The London Borough of Barking and Dagenham acted unlawfully when it dismissed three housing officers, an Employment Tribunal has ruled.
The ruling of the East London Employment Tribunal was handed down last month (27 December), following a hearing in October and November 2018.
The council dismissed the three employees in the summer of 2017, suggesting that their roles were redundant.
However, the Employment Judge ruled that in reality their roles were not redundant and that all three employees were unfairly dismissed.
The tribunal concluded that during the process, a senior member of the council’s management team had discriminated against one of the claimants because of his race. That particular claimant had come to the UK as a refugee in 1998 and worked for the council for 18 years.
Another claimant, who had worked for the council for 37 years, was dismissed because she worked part-time, the judge found.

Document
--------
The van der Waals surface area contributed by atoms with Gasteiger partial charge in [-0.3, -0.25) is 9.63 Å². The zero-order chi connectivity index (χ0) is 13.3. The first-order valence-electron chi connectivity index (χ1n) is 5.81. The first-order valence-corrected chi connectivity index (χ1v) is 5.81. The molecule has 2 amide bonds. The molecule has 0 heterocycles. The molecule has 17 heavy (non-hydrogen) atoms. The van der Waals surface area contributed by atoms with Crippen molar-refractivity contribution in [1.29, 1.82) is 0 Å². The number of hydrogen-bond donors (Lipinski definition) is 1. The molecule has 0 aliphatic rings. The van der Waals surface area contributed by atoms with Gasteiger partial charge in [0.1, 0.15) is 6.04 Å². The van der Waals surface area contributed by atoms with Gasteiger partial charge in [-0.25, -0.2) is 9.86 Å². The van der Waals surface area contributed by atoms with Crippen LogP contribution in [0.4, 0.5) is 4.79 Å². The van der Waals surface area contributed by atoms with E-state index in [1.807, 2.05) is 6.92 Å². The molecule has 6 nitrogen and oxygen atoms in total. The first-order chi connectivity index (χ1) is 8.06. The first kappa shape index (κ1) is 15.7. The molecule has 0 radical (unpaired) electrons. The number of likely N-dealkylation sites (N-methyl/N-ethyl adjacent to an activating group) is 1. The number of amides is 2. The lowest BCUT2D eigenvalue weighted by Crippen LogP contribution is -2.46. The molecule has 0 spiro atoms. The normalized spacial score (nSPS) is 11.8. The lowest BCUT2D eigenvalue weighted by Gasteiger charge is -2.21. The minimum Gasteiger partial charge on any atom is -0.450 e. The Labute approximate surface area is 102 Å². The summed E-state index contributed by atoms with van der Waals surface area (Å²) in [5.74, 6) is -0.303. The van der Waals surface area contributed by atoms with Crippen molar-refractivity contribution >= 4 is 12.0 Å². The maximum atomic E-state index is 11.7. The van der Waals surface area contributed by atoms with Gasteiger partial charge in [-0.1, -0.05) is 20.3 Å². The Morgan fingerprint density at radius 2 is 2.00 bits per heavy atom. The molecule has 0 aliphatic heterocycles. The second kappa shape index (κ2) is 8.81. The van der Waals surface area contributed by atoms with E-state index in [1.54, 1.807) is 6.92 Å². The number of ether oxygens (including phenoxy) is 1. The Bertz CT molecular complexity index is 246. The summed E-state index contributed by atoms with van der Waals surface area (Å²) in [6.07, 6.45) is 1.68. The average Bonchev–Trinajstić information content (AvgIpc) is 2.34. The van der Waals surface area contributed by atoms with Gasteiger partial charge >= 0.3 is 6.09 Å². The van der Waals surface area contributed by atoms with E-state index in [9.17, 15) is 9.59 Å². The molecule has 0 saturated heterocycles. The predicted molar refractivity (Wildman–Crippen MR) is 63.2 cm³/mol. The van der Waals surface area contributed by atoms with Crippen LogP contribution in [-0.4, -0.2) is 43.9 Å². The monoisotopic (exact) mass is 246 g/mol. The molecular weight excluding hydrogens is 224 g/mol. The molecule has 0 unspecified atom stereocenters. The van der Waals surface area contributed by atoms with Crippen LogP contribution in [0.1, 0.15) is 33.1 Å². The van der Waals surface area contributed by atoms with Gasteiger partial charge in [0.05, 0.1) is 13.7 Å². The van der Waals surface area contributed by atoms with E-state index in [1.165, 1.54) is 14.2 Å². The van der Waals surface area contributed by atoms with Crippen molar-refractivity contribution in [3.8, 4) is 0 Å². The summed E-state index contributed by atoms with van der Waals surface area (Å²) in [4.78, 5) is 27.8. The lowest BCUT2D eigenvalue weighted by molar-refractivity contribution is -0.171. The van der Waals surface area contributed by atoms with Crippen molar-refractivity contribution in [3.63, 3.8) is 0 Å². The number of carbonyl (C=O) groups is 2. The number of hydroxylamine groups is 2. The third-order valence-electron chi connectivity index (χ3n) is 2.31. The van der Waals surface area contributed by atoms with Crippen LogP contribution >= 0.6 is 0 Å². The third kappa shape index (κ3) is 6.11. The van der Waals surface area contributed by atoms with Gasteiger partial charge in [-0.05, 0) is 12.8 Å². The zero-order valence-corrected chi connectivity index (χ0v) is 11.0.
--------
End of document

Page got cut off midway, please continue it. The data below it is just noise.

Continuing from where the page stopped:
The third claimant was also dismissed because she worked part-time. The Tribunal ruled that this was an act of disability discrimination.
The Employment Tribunal will decide the level of compensation that should be awarded at a hearing on 18 and 19 March 2019.
Annie Powell, a solicitor at Leigh Day who represented the three workers, said: “This is a damning judgment. For a local authority to discriminate against an employee because of his race and to dismiss employees simply because they worked part-time is deeply concerning.”
Tony Warr, Head of Legal in GMB London, which brought the claims, said: “This is a decision that should make all employers sit up and take stock of their selection procedures. On behalf of our three members, GMB Union had no hesitation in supporting these most meritorious cases.”
A spokesperson for Barking and Dagenham said: “We do not tolerate discrimination on any grounds and take our obligations as an employer very seriously.
“This matter dates back 18 months and since then a number of internal structural and staff changes have taken place.
“We are currently reviewing the findings of the employment tribunal in detail to consider our position, which will include the merits of an appeal and any learning we can take from this.”